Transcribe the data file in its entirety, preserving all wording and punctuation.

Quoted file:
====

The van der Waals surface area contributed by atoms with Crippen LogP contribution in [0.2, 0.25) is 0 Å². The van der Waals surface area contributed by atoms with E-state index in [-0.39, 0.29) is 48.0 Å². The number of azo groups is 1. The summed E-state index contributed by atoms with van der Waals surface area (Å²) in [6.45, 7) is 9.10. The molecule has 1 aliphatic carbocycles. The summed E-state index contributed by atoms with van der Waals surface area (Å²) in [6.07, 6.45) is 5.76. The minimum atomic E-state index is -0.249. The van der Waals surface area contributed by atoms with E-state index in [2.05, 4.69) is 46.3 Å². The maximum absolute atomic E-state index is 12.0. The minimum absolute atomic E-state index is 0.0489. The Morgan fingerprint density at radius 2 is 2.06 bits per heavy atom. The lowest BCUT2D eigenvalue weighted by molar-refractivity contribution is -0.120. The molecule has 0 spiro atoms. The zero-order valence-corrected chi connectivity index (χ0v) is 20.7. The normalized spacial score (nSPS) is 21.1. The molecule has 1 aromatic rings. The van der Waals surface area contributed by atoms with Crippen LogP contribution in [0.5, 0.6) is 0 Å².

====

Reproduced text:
The van der Waals surface area contributed by atoms with Crippen LogP contribution in [0.2, 0.25) is 0 Å². The van der Waals surface area contributed by atoms with E-state index in [-0.39, 0.29) is 48.0 Å². The number of azo groups is 1. The summed E-state index contributed by atoms with van der Waals surface area (Å²) in [6.45, 7) is 9.10. The molecule has 1 aliphatic carbocycles. The summed E-state index contributed by atoms with van der Waals surface area (Å²) in [6.07, 6.45) is 5.76. The minimum atomic E-state index is -0.249. The van der Waals surface area contributed by atoms with E-state index in [2.05, 4.69) is 46.3 Å². The maximum absolute atomic E-state index is 12.0. The minimum absolute atomic E-state index is 0.0489. The Morgan fingerprint density at radius 2 is 2.06 bits per heavy atom. The lowest BCUT2D eigenvalue weighted by molar-refractivity contribution is -0.120. The molecule has 0 spiro atoms. The zero-order valence-corrected chi connectivity index (χ0v) is 20.7. The normalized spacial score (nSPS) is 21.1. The molecule has 1 aromatic rings. The van der Waals surface area contributed by atoms with Crippen LogP contribution in [0.5, 0.6) is 0 Å².